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Building an AJAX-Based Chat: Coding the Receiver Module


In this second part of a three part series of articles, you will learn a lot more material related to building the AJAX-based chat. You will discover how two requester objects fetch or add new messages to the database. Also, you will see the code for a simple login page for registering users that want to access the chat page.

Author Info:
By: Alejandro Gervasio
Rating: 5 stars5 stars5 stars5 stars5 stars / 24
November 15, 2005
TABLE OF CONTENTS:
  1. · Building an AJAX-Based Chat: Coding the Receiver Module
  2. · Retrieving messages from the database: defining the “getChatData()” function
  3. · Building the chat layout: writing the “createMessageBoard()” and “createMessageBox()” functions
  4. · Registering chat users: defining a simple login page
  5. · Putting the pieces together: building the whole chat page

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Building an AJAX-Based Chat: Coding the Receiver Module - Registering chat users: defining a simple login page
(Page 4 of 5 )

Before I begin defining the login page, which is useful for registering user nicknames, first allow me to show the corresponding screenshot, which is useful for illustrating how visitors log onto the application. Here is how this page looks:

In the simplest sense, the above image depicts a simple login page, where users are asked to enter a nickname, in order to gain access to the chat page. Although the login process is pretty straightforward and easy to understand, let’s have a look at the basic structure of the login page, so you can see how nicknames are registered by PHP session variables. Here is the appropriate (X)HTML markup, together with the PHP snippet that stores the nicknames:

<?php
// register nickname as session variable
// & redirect to chat page
if($_POST['enter']){
    session_start();
    $_SESSION['user']=$_POST['nickname'];
    header('location:ajaxchat.php');
}
?>
<!DOCTYPE html PUBLIC "-//W3C//DTD XHTML 1.0
Transitional//EN" "
http://www.w3.org/TR/xhtml1/DTD/xhtml1-
transitional.dtd
">
<html>
<head>
<title>CHAT LOGIN</title>
<meta http-equiv="Content-Type" content="text/html; charset=iso-8859-1" />
<style type="text/css">
body {
     background: #eee;
     margin: 0px;
     padding: 0px;
}
h1 {
     font: bold 36px Arial, Helvetica, sans-
serif;
     text-align: center;
}
div {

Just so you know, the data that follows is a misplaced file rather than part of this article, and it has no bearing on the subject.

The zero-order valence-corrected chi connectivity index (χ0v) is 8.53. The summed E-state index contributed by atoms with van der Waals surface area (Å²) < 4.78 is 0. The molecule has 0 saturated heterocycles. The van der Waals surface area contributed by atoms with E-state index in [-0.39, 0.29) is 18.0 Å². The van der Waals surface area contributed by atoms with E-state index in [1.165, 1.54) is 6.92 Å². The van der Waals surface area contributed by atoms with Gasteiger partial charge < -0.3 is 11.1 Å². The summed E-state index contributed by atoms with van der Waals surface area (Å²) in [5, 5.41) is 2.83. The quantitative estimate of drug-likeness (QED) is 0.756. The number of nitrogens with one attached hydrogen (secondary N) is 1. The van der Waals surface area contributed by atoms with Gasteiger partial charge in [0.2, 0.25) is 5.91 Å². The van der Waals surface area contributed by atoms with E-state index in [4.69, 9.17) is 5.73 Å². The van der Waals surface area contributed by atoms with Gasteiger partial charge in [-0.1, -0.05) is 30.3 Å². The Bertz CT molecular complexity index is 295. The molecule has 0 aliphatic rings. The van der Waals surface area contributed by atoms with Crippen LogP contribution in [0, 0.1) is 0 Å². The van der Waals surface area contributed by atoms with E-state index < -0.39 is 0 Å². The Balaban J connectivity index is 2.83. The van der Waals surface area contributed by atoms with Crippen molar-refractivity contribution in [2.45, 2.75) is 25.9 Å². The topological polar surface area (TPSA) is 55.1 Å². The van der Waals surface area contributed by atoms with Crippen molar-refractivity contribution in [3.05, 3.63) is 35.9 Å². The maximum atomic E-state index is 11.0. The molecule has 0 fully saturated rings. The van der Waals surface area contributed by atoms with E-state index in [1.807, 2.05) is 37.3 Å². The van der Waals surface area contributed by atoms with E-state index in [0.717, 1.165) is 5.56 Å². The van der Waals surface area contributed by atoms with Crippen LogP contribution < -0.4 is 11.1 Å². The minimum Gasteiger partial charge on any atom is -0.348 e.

width: 50%;
    background: #99f;
    border: 1px solid #000;
    padding: 20px;
    margin-left: auto;
    margin-right: auto;
}
p {
    font: normal 12px Verdana, Arial,
Helvetica, sans-serif;
    color: #000;
}
</style>
<script language="javascript">
window.onload=function(){
    var nick=document.getElementsByTagName
('form')[0].elements['nickname'];
    if(!nick){return};
    nick.focus();
}
</script>
</head>
<body>
<h1>AJAX-BASED CHAT SYSTEM</h1>
<div>
<form action="<?php echo $_SERVER['PHP_SELF']?
>" method="post">
<p>Enter your nickname <input type="text"
name="nickname" />
<input type="submit" name="enter"
value="Go!" /></p>
</form>
</div>
</body>
</html>

As shown above, the logic of the login page is extremely simple. It exposes a login form, which uses the “Observer” pattern for submitting the data to itself. After the user has submitted the form, the PHP snippet registers the entered nickname in a “user” session variable, and redirects the visitor to the “ajaxchat.php” file, where the chat page will be displayed. Of course, I haven’t included any data checking line within the PHP script, in order to keep the code as simple as possible, but usually a login page (even the simplest one) will require writing some kind of data checking code.

Having defined the corresponding login page for the chat application, it’s time to put some of the pieces together and show the complete source code for the chat page, including both the “sender” and “receiver” modules, as well as some basic (X)HTML markup and CSS rules. Want to know how the whole chat page is assembled? Just keep reading.


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